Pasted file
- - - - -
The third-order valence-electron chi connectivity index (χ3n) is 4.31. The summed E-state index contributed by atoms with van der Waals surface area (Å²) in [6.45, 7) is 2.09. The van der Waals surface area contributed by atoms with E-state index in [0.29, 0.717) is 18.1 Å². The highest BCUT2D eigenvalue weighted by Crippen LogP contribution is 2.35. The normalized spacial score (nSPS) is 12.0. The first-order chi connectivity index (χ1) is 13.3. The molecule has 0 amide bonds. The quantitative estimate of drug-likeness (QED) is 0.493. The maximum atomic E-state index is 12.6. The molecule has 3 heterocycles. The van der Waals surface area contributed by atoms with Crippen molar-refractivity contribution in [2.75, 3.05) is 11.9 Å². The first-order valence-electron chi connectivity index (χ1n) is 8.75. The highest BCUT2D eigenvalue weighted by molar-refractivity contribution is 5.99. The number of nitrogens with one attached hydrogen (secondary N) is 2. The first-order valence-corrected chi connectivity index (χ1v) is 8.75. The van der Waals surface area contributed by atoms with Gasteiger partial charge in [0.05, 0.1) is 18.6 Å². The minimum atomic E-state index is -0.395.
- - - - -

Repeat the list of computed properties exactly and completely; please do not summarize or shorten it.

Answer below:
The third-order valence-electron chi connectivity index (χ3n) is 4.31. The summed E-state index contributed by atoms with van der Waals surface area (Å²) in [6.45, 7) is 2.09. The van der Waals surface area contributed by atoms with E-state index in [0.29, 0.717) is 18.1 Å². The highest BCUT2D eigenvalue weighted by Crippen LogP contribution is 2.35. The normalized spacial score (nSPS) is 12.0. The first-order chi connectivity index (χ1) is 13.3. The molecule has 0 amide bonds. The quantitative estimate of drug-likeness (QED) is 0.493. The maximum atomic E-state index is 12.6. The molecule has 3 heterocycles. The van der Waals surface area contributed by atoms with Crippen molar-refractivity contribution in [2.75, 3.05) is 11.9 Å². The first-order valence-electron chi connectivity index (χ1n) is 8.75. The highest BCUT2D eigenvalue weighted by molar-refractivity contribution is 5.99. The number of nitrogens with one attached hydrogen (secondary N) is 2. The first-order valence-corrected chi connectivity index (χ1v) is 8.75. The van der Waals surface area contributed by atoms with Gasteiger partial charge in [0.05, 0.1) is 18.6 Å². The minimum atomic E-state index is -0.395.